Sign in: Staff/Students
Researchers at the University of Liverpool have created a new app to help poultry farmers in Southeast Asia recognise and manage infectious diseases in their flocks.
The ‘Pocket Guide for Poultry Diseases’ has been launched to coincide with the World Veterinary Poultry Conference, which begins today in Bangkok, Thailand.
Poultry production is an important agricultural activity for many countries and can play an important role in reduction of poverty, and improved nutrition and gender empowerment. However, infectious diseases remain the biggest threat to chicken production.
The app contains useful tips on how maintain a healthy population of chickens and information on flock management and disease detection. It has been developed as part of a wider research project to tackle poultry disease in Thailand and the Philippines, which is being led by Professor Paul Wigley at the Institute of Infection and Global Health.
Professor Wigley said: “Smartphone adoption across Southeast Asia has grown massively over the past few years. The Philippines already has nearly 50% smartphone use and they are the main source of internet access in rural areas. Our new app taps into this growing trend and provides anyone working with or studying poultry with a free, quick and easy way to improve their disease knowledge. Although it has been designed with the Philippines in mind, the app is relevant and accessible to other countries too.”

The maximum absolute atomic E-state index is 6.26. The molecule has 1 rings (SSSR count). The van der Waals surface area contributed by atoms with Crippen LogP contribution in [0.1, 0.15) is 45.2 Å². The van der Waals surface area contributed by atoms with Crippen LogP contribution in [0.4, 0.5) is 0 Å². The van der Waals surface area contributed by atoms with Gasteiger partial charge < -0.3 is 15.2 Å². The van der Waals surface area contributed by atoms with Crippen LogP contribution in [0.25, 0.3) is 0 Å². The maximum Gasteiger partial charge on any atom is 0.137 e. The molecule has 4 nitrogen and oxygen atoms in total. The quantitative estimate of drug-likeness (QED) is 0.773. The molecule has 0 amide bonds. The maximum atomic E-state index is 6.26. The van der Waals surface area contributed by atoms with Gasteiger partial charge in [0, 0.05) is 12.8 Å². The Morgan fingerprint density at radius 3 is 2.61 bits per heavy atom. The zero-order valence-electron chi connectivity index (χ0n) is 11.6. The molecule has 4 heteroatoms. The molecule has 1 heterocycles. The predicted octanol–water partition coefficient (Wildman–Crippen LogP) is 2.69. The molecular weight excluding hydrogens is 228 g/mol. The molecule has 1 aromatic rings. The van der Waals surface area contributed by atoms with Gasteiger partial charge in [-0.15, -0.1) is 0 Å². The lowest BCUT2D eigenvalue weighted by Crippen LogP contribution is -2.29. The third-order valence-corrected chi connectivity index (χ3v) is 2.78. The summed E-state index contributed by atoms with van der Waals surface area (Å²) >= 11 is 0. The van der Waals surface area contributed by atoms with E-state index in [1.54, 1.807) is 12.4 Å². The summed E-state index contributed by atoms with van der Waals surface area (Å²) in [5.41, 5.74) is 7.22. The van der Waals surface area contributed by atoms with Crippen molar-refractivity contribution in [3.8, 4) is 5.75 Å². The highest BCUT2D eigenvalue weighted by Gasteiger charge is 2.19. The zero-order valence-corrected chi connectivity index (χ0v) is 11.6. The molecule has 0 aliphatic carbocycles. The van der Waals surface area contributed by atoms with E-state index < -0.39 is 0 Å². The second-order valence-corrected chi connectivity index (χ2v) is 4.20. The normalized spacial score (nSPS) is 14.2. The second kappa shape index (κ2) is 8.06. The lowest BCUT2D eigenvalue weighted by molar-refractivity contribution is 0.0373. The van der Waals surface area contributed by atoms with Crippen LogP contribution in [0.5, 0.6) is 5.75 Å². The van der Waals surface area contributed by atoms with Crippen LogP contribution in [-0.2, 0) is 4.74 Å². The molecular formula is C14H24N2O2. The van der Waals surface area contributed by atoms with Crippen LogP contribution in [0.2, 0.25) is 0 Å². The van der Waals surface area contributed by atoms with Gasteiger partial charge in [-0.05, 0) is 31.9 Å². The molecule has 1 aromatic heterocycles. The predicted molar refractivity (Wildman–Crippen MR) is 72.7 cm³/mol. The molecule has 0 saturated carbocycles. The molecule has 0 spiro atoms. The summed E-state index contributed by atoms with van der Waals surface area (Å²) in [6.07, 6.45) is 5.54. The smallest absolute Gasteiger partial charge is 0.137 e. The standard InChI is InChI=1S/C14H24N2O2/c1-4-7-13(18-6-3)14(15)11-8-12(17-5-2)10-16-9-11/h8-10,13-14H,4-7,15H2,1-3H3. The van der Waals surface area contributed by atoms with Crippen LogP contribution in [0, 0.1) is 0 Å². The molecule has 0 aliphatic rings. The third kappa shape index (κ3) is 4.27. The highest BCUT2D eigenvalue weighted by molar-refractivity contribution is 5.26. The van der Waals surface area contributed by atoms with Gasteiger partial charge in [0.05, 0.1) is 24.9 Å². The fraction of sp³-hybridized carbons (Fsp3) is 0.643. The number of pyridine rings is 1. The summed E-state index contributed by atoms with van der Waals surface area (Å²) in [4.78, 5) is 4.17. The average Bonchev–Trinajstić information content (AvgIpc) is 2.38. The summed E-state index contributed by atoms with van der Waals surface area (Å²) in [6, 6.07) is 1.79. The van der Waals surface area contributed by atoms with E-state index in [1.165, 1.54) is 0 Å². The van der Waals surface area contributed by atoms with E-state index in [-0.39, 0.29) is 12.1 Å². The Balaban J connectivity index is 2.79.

An online PDF and printed version of the guide have also been produced, which can be used by farmers and vets in the field.
The app was developed and designed by the mobile team within the University’s Computing Services Department and supported by a UK Research and Innovation Global Impact Accelerator award and a BBSRC Newton Fund award.
The ‘Pocket Guide for Poultry Diseases’ is available on Android and can be downloaded for free from the Google Play Store. A PDF version of the printed guide is also available here.
All recent news
Update: Safety measures on campus for Welcome Week and the start of term
NIHR announces £25million funding for the School for Public Health Research
Typhoid vaccine proven safe for infants and young children in Malawi
New guide published to support mental health in maternity and neonatal settings
Obituary: Emeritus Professor Michael Hoey
Third round of funding for @NIHRresearch School for Public Health Research which includes @LivUni and @LancasterUni collaboration @LilacHEquity ➡️ https://bit.ly/3tLDQoB
#Malawi press launch - 84% typhoid conjugate vaccine efficacy; with Josephine Chilongo (lead nurse), Priya Patel (lead doctor), Theressa Misiri (Project manager), & JaneLisa Musaya (MLW Assoc Director) https://www.nejm.org/doi/10.1056/NEJMoa2035916 @OwsdSecretariat @womeninGH @MlwTrust @PreventTyphoid
A new study finds a single dose of typhoid conjugate vaccine (TCV) is safe & 84% effective in protecting infants & young children against typhoid in Malawi.
Fantastic work led by Prof @MelitaGordon5 & @MlwTrust as part of @PreventTyphoid💉
Full story ➡️ https://bit.ly/3zbtnE1